I don’t talk about my disability much.
It might explain some things about me but it doesn’t define me. It’s not how I want to be identified. More because I’ve learned over the years self-pity is debilitating. It’s a vicious narcotic – something to stay the f**k away from.
That said, my life began waking up in ICU in a hospital bed with two people next to me. My first memory is trying to air-spell ‘Who are you?’ and ‘What happened?’ Turns out they were my Mom and Step-Dad. And I’d been hit by a car. I was seven years old.
Story went I had received a new bike – a cool one with tall handle bars, tassles, and a banana seat. Remember them? Well, a next door neighbor older kid wanted to ride it bad, real bad, shiny new that it was, so he said he’d ‘teach me how to go down hills.’ And off we went, him pedaling, me on the back. Next thing we were flying down the steepest, tallest hill in that part of Poughkeepsie. Apparently, at the bottom he saw the taxi coming, couldn’t stop, and jumped off. Leaving me on the back. To get hit by the taxi.
I ended up crumpled on someone’s front lawn.
Later it came out a nurse caring for an elderly patient in a nearby house heard the accident and called an ambulance. Don’t know her name and never even met her, but she’s the reason I can write this today. (‘Grace of God’ and all that, I know, but…) Paramedics arrived, gave me an emergency tracheotomy on the scene, and brought me into ICU in a coma – where I stayed for some days and a lot of operations. (in a coma, in the hospital)
I had to learn how to walk again. Talk again. Today I can’t walk all that well and I’ve been told I talk too much, so you decide how effective the rehab was.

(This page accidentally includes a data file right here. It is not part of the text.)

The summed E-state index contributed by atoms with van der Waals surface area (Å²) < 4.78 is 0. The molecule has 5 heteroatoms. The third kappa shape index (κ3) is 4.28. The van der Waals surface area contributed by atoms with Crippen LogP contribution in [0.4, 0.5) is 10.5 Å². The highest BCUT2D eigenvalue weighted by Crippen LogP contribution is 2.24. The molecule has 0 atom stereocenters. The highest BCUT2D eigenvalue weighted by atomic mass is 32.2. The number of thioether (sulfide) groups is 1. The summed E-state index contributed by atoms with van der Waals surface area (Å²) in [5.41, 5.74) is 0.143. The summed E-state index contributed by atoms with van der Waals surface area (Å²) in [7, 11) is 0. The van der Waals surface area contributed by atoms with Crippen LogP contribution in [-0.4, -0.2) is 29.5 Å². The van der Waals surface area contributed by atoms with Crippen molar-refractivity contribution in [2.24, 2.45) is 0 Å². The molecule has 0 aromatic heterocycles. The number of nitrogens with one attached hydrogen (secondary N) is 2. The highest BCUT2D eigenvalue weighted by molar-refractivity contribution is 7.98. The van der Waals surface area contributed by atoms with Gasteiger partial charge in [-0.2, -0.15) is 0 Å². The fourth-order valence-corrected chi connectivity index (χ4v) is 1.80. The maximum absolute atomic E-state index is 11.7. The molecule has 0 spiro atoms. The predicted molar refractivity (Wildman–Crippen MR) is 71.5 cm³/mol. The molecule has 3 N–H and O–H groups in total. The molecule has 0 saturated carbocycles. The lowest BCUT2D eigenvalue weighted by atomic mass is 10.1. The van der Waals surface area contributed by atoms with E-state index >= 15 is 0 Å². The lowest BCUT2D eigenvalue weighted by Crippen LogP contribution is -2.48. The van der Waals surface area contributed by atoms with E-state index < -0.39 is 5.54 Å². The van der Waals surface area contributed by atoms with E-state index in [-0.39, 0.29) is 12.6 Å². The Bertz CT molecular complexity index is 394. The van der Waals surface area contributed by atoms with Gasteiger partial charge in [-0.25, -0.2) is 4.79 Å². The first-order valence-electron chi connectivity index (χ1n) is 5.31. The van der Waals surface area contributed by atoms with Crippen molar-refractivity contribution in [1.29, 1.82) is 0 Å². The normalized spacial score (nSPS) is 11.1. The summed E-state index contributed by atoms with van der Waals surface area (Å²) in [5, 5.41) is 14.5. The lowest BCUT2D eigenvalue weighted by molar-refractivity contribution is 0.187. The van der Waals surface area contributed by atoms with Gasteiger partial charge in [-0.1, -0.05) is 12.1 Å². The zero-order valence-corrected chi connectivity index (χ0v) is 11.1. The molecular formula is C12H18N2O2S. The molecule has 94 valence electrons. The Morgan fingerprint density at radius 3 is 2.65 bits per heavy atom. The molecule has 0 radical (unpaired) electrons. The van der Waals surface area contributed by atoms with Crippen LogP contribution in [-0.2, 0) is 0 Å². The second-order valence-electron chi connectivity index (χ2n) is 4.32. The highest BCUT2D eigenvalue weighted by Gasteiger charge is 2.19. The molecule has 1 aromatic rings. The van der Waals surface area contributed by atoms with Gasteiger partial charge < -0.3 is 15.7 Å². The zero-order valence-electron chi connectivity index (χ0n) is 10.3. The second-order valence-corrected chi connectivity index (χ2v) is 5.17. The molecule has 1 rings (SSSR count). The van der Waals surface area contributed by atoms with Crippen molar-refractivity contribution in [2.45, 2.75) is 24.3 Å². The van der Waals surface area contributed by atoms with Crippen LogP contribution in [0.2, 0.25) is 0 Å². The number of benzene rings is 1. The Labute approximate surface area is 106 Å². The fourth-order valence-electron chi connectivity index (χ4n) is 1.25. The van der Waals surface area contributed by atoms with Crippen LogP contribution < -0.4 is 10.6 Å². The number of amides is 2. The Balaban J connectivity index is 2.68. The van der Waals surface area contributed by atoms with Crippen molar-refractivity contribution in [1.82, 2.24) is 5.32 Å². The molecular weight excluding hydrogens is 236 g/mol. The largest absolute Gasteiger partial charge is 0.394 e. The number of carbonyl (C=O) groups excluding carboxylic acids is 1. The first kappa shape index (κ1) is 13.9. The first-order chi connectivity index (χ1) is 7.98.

Fact is I get being different. Self-conscious. Being ostracized, excluded, picked last, picked on, teased, mocked, misunderstood, underestimated, condescension… I don’t remember anything BA ‘Before Accident’, so those things have been part of my life as long as I can remember quite literally. As has the physical disabilities with attendant insecurity, pain, lack of mobility, and the inevitable deterioration that comes with wear and tear, and age.
I could go and talk about more recent surgeries, one where I hugged my kids the day before the operation knowing it might well be for the last time. But I’m not writing this to cry ‘Poor Me’ or catalog my struggles. I loathe the faux ‘high moral ground’ of victimhood. It’s an insidious mirage disguising nothing but quicksand. I can’t go there.
I’m writing to tell you it’s not what you can’t do that matters, it’s what you can do. That’s what counts. That’s what you’ve got to keep at, focus on, and do. It has taken me years to learn that in my bones. And only with God’s help.
Is it hard? Does it hurt? Do things backfire or fall flat? Do I feel like quitting, saying “F**k all y’all” sometimes?
But I can’t escape the cast-iron, cold hard fact that it’s true. Forward is really the only direction God has given us. You’ve got to get up and keep going.
And those other people? The critics, the nay-sayers, Job’s comforters? It’s mind over matter, baby: those that matter, don’t mind, and those that mind don’t matter.
Today, I’m married to a beautiful woman, the same woman for 29 years. I have three adult children, three grandchildren, who I love with all my heart. I run a stained glass studio – have for 16 years. I’ve written books, plays, poems. I’ve had the privilege of leading ministries, even being an inner-city missionary in Canada for three years. And my life isn’t over.
So that’s a bit of my story. I don’t know the road you’ve got to walk. I might sympathize, empathize, but I can’t really know it, ’cause it’s yours.
But as a fellow traveler a bit further down the road, I can say ‘You can do this. Keep going’.
It’s worth it.